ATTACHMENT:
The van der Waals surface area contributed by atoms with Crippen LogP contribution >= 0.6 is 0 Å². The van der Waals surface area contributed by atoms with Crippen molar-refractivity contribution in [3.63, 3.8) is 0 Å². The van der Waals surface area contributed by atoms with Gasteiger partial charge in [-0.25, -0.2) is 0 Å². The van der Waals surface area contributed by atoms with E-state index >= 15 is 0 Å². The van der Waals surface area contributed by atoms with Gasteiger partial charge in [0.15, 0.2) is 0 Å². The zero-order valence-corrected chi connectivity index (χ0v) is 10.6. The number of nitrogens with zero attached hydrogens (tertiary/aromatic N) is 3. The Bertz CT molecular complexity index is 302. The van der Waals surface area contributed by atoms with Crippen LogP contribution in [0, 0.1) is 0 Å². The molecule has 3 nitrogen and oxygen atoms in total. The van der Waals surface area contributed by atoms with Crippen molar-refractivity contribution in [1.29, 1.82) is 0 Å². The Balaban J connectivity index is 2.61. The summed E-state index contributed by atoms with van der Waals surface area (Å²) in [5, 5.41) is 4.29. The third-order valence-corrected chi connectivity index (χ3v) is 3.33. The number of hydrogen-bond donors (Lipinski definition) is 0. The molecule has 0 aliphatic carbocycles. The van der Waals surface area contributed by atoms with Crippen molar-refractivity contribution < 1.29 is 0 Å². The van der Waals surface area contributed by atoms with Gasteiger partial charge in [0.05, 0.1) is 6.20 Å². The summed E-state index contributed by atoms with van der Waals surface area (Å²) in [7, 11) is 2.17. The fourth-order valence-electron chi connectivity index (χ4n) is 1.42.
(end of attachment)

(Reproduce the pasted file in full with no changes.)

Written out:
The van der Waals surface area contributed by atoms with Crippen LogP contribution >= 0.6 is 0 Å². The van der Waals surface area contributed by atoms with Crippen molar-refractivity contribution in [3.63, 3.8) is 0 Å². The van der Waals surface area contributed by atoms with Gasteiger partial charge in [-0.25, -0.2) is 0 Å². The van der Waals surface area contributed by atoms with E-state index >= 15 is 0 Å². The van der Waals surface area contributed by atoms with Gasteiger partial charge in [0.15, 0.2) is 0 Å². The zero-order valence-corrected chi connectivity index (χ0v) is 10.6. The number of nitrogens with zero attached hydrogens (tertiary/aromatic N) is 3. The Bertz CT molecular complexity index is 302. The van der Waals surface area contributed by atoms with Crippen LogP contribution in [0, 0.1) is 0 Å². The molecule has 3 nitrogen and oxygen atoms in total. The van der Waals surface area contributed by atoms with Crippen molar-refractivity contribution in [1.29, 1.82) is 0 Å². The Balaban J connectivity index is 2.61. The summed E-state index contributed by atoms with van der Waals surface area (Å²) in [5, 5.41) is 4.29. The third-order valence-corrected chi connectivity index (χ3v) is 3.33. The number of hydrogen-bond donors (Lipinski definition) is 0. The molecule has 0 aliphatic carbocycles. The van der Waals surface area contributed by atoms with Crippen molar-refractivity contribution < 1.29 is 0 Å². The van der Waals surface area contributed by atoms with Gasteiger partial charge in [0.05, 0.1) is 6.20 Å². The summed E-state index contributed by atoms with van der Waals surface area (Å²) in [7, 11) is 2.17. The fourth-order valence-electron chi connectivity index (χ4n) is 1.42.